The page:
Ways and Means Committee Chairman Dave Camp’s term atop the panel expires at the end of this Congress, raising questions as to who will be the next leader.
There is little expectation that Camp will seek a waiver from House leadership to stay beyond the Republican term limits, leaving Budget Committee Chairman Paul Ryan, R-Wis., as the odds-on favorite to succeed Camp.
“The bottom line is that our former vice presidential nominee is there, and he can pretty much do what he wants,” said committee member Devin Nunes, R-Calif.
Conventional wisdom says that Ryan wins the gavel if he wants it. The position serves as a platform to push high-profile policy initiatives, which could come in handy, even if he later runs for president.
But Ryan might instead pursue a post in leadership, such as the speakership, which would open the field at Ways and Means. Rep. Pat Tiberi, R-Ohio, the Select Revenue Measures Subcommittee chairman, is a candidate, as is Rep. Kevin Brady, R-Texas, who leads the Health Subcommittee and recently led the Trade Subcommittee. Nunes, who heads the Trade Subcommittee now, is also in the mix.
On the Democratic side, the picture is less clear. Ranking member Sander Levin, D-Mich., is running for reelection at 82, but it is unclear how much longer he will stay in Congress. Once Levin leaves, many see Rep. Richard Neal of Massachusetts as the next top Democrat in waiting. He challenged Levin for the ranking-member position in 2010 and came up one vote ahead of him in the party’s Steering and Policy Committee (although one member was missing). Levin won when the vote was put to the caucus.
Another contender is Rep. John Lewis, D-Ga., the highly regarded civil-rights leader who has more seniority than Neal.
Rep. Jim McDermott, D-Wash., is the most senior Democrat on the panel after Levin and Rep. Charles Rangel, D-N.Y., and he says his turn is coming. When asked who will be the next top Democrat, he said, “You mean me?” When asked if he thinks it really will be him, he said, “Of course.”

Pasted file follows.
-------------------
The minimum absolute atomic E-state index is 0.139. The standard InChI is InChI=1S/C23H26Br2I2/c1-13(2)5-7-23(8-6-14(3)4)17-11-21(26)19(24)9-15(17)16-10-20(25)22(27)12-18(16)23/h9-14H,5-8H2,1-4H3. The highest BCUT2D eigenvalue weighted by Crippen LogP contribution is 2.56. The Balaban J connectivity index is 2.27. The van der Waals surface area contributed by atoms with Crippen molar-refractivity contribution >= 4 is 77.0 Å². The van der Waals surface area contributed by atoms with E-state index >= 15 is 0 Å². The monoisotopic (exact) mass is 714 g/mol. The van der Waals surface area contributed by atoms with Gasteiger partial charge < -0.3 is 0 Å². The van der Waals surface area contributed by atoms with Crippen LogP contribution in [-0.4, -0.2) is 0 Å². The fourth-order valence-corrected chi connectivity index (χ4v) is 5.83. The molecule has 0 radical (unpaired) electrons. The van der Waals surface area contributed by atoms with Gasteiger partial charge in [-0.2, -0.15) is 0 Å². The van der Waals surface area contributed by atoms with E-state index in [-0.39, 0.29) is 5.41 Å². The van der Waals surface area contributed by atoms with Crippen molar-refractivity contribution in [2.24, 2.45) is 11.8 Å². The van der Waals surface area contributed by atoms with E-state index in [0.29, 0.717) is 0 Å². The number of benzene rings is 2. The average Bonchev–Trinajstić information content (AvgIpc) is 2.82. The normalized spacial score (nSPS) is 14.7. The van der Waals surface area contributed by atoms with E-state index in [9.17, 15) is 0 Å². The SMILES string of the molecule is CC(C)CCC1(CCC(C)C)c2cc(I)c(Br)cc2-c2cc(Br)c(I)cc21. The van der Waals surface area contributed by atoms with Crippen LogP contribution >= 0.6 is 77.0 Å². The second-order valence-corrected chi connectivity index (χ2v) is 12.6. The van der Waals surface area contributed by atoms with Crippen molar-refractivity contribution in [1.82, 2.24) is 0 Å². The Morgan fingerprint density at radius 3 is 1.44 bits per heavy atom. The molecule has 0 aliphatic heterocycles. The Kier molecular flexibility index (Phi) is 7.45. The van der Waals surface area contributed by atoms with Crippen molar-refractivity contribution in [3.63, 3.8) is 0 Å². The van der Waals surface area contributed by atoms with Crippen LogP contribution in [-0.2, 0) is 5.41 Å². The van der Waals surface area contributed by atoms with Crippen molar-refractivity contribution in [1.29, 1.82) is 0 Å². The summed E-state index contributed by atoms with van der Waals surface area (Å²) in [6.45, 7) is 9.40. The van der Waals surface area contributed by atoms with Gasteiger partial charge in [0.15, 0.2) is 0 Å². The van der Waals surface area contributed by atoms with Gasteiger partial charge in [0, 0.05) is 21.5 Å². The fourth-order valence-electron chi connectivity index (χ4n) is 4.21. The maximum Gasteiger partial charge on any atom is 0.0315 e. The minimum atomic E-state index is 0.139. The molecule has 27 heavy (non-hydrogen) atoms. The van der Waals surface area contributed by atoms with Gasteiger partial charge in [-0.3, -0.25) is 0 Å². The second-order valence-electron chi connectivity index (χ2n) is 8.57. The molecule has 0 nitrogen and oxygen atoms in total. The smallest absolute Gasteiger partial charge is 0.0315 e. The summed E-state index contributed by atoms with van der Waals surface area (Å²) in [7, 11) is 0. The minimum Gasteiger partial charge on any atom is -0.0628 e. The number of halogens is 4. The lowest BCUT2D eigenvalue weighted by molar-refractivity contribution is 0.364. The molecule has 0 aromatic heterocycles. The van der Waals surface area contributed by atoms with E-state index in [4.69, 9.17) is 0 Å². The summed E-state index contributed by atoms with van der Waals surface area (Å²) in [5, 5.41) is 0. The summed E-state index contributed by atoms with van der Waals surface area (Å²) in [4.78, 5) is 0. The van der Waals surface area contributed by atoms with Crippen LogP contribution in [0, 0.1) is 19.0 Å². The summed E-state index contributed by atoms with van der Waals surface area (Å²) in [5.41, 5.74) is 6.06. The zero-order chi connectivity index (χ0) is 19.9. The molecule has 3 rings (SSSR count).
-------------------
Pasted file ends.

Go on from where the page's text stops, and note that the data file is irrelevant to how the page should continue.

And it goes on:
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Trump, in a statement: “Based on the fact that the Democratic nominating process is totally rigged and Crooked Hillary Clinton and Deborah Wasserman Schultz will not allow Bernie Sanders to win, and now that I am the presumptive Republican nominee, it seems inappropriate that I would debate the second place finisher. ... I will wait to debate the first place finisher in the Democratic Party, probably Crooked Hillary Clinton, or whoever it may be.”
"The National Highway Traffic Safety Administration identified on Friday the makes and models of 12 million cars and motorcycles that have been recalled because of defective air bag inflators made by Japanese supplier Takata. The action includes 4.3 million Chryslers; 4.5 million Hondas; 1.6 million Toyotas; 731,000 Mazdas; 402,000 Nissans; 383,000 Subarus; 38,000 Mitsubishis; and 2,800 Ferraris. ... Analysts have said it could take years for all of the air bags to be replaced. Some have questioned whether Takata can survive the latest blow."
Homeland Security Secretary Jeh Johnson says 41 Secret Service agents have been disciplined in the fallout of an investigation over the agency's leak of personnel files. The leaker, who has resigned, released records showing that Oversight and Government Reform Chair Jason Chaffetz—who was leading an investigation of Secret Service security lapses—had applied for a job at the agency years before. The punishments include reprimands and suspension without pay. "Like many others I was appalled by the episode reflected in the Inspector General’s report, which brought real discredit to the Secret Service," said Johnson.
"It's about time for unity," said UAW President Dennis Williams. "We're endorsing Hillary Clinton. She's gotten 3 million more votes than Bernie, a million more votes than Donald Trump. She's our nominee." He called Sanders "a great friend of the UAW" while saying Trump "does not support the economic security of UAW families." Some 28 percent of UAW members indicated their support for Trump in an internal survey.
"Donald Trump on Thursday reached the number of delegates needed to clinch the Republican nomination for president, completing an unlikely rise that has upended the political landscape and sets the stage for a bitter fall campaign. Trump was put over the top in the Associated Press delegate count by a small number of the party's unbound delegates who told the AP they would support him at the convention."